The conservative movement made its name battling moral relativists on campus, bellowing for a “strict construction” of our nation’s founding documents, and pandering to people who believe that the Book of Genesis literally records the origins of human existence.
And yet here are the words of Ronald Reagan’s pollster, Richard Wirthlin, as recorded in one of the main Reagan strategy documents from 1980: “People act on the basis of their perception of reality; there is, in fact, no political reality beyond what is perceived by the voters.”
The context of Wirthlin’s reality-denial, according to the historian Kim Phillips-Fein, who unearths his statement in her forthcoming book, “Invisible Hands,” was the larger Republican plan to woo blue-collar voters.
The mission was a success. It worked because Republicans wholeheartedly adopted Wirthlin’s dictum. Reality is a terrible impediment when you’re reaching out to workers while simultaneously cracking down on unions and scheming to privatize Social Security. Leave that reality to the “reality-based community,” to use the put-down coined by an aide to George W. Bush. [continued…]
When a federal judge ordered the release of 17 Guantánamo Bay detainees earlier this month, it was the first real chance in the seven-year history of the prison camp that any of the prisoners might be transferred to the United States. In making his ruling, the judge categorically rejected the Bush administration’s claim that any of the released prisoners, who are all Chinese Muslims, were “enemy combatants” or posed a risk to U.S. security. The decision was temporarily suspended by the appeals court, but the judge was on solid ground.
Controversy over the Bush administration’s policy to detain enemy combatants at Guantánamo has raged since the facility opened in 2002—fueled primarily by the lack of legal protections afforded the detainees and allegations of their mistreatment. Often overlooked, however, is the fact that most of these detainees have never posed any real risk to America, for the simple reason that the vast majority of them were never “enemy combatants” in the first place. Indeed, striking new data we have obtained show that, if anything, the 17 innocent Chinese men are far from exceptional.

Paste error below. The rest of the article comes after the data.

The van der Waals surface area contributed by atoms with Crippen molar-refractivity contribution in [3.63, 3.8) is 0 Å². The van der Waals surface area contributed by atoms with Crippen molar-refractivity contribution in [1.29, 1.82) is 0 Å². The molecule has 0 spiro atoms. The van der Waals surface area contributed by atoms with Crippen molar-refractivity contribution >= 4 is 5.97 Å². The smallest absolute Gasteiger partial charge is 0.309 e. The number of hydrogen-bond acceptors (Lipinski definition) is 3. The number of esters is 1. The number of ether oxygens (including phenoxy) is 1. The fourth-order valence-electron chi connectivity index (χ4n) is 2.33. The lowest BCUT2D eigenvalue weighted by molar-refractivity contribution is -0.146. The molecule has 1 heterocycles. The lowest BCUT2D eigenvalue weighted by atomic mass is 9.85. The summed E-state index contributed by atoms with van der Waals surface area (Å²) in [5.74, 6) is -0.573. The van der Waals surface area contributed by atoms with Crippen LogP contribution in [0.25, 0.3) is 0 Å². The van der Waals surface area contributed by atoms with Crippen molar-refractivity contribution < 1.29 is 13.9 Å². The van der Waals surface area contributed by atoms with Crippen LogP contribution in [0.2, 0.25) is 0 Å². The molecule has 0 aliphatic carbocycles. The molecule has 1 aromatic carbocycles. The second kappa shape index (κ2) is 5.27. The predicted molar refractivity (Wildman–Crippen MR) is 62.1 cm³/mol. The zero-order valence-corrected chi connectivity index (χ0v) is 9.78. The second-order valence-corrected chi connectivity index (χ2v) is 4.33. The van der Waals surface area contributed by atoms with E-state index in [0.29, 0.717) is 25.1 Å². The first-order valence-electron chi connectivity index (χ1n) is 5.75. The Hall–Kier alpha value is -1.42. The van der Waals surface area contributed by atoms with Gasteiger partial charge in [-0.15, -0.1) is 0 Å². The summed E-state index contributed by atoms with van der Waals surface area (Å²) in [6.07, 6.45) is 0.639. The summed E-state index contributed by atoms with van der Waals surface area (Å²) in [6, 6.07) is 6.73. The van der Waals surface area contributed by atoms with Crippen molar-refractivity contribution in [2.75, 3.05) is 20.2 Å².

Before we get to the new statistics corroborating this startling fact, a quick review of how the detainees got to Guantánamo in the first place is helpful. Given the fog of propaganda surrounding the Guantánamo prisoners—whom former Secretary of Defense Donald Rumsfeld once famously described as “the worst of the worst”—you might be surprised to learn that, according to the Pentagon itself, only 5 percent of detainees at the prison were ever apprehended by U.S. forces to begin with. And only another 4 percent were ever alleged to have actually been fighting at all.
Why is that? Almost all of the detainees were turned over to U.S. forces by foreigners, either with an ax to grind or, more often, for a hefty bounty or reward. After U.S. forces invaded Afghanistan in late 2001, they doled out rewards of about $5,000 or more to Pakistanis and Afghans for each detainee turned over. Contrary to standard law enforcement practice, the U.S. military accepted the uncorroborated allegations of the award claimants with little independent investigation. [continued…]
Shiite Muslim government ministers raised objections Tuesday to a “final draft” of an agreement to authorize U.S. troops to remain in Iraq, and after a four-and-a-half-hour cabinet meeting Iraq’s government spokesman said that the agreement wouldn’t be finalized in its current form.
The clock is ticking: The United Nations mandate under which U.S. troops are in Iraq expires on Dec. 31.
The agreement, which has been the subject of negotiations between the U.S. and Iraq for more than seven months, sets the end of 2011 as when U.S. troops are to be gone from Iraq.
However, Humam Hamoudi, the Shiite lawmaker who chairs the parliament’s foreign affairs committee, said that Shiite representatives found the wording on the U.S. troop departure too vague and subject to unacceptable conditions. Lawmakers also want to strike a clause that would give the Iraqi government the right to extend the agreement without parliamentary approval if it felt that was advisable. [continued…]